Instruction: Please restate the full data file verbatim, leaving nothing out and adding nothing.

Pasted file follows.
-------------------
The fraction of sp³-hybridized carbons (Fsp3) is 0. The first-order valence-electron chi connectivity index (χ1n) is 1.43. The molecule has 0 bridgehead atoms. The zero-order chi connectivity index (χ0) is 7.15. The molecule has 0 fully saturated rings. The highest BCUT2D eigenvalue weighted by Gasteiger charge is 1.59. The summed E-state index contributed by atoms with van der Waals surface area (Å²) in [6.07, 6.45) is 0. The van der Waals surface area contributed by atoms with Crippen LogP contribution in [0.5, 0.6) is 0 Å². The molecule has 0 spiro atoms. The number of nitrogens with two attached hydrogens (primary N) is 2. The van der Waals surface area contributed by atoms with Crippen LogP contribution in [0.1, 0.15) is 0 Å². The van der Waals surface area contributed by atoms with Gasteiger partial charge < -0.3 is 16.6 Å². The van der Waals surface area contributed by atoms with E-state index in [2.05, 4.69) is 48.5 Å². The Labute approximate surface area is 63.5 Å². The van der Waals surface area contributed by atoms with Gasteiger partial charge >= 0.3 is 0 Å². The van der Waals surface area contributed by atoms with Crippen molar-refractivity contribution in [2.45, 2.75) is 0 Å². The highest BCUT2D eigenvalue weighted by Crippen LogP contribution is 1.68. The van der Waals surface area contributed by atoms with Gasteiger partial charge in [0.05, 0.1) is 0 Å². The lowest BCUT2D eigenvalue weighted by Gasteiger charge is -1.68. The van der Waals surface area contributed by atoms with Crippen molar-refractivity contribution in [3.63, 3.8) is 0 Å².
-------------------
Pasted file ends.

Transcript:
The fraction of sp³-hybridized carbons (Fsp3) is 0. The first-order valence-electron chi connectivity index (χ1n) is 1.43. The molecule has 0 bridgehead atoms. The zero-order chi connectivity index (χ0) is 7.15. The molecule has 0 fully saturated rings. The highest BCUT2D eigenvalue weighted by Gasteiger charge is 1.59. The summed E-state index contributed by atoms with van der Waals surface area (Å²) in [6.07, 6.45) is 0. The van der Waals surface area contributed by atoms with Crippen LogP contribution in [0.5, 0.6) is 0 Å². The molecule has 0 spiro atoms. The number of nitrogens with two attached hydrogens (primary N) is 2. The van der Waals surface area contributed by atoms with Crippen LogP contribution in [0.1, 0.15) is 0 Å². The van der Waals surface area contributed by atoms with Gasteiger partial charge < -0.3 is 16.6 Å². The van der Waals surface area contributed by atoms with E-state index in [2.05, 4.69) is 48.5 Å². The Labute approximate surface area is 63.5 Å². The van der Waals surface area contributed by atoms with Gasteiger partial charge >= 0.3 is 0 Å². The van der Waals surface area contributed by atoms with Crippen molar-refractivity contribution in [2.45, 2.75) is 0 Å². The highest BCUT2D eigenvalue weighted by Crippen LogP contribution is 1.68. The van der Waals surface area contributed by atoms with Gasteiger partial charge in [0.05, 0.1) is 0 Å². The lowest BCUT2D eigenvalue weighted by Gasteiger charge is -1.68. The van der Waals surface area contributed by atoms with Crippen molar-refractivity contribution in [3.63, 3.8) is 0 Å².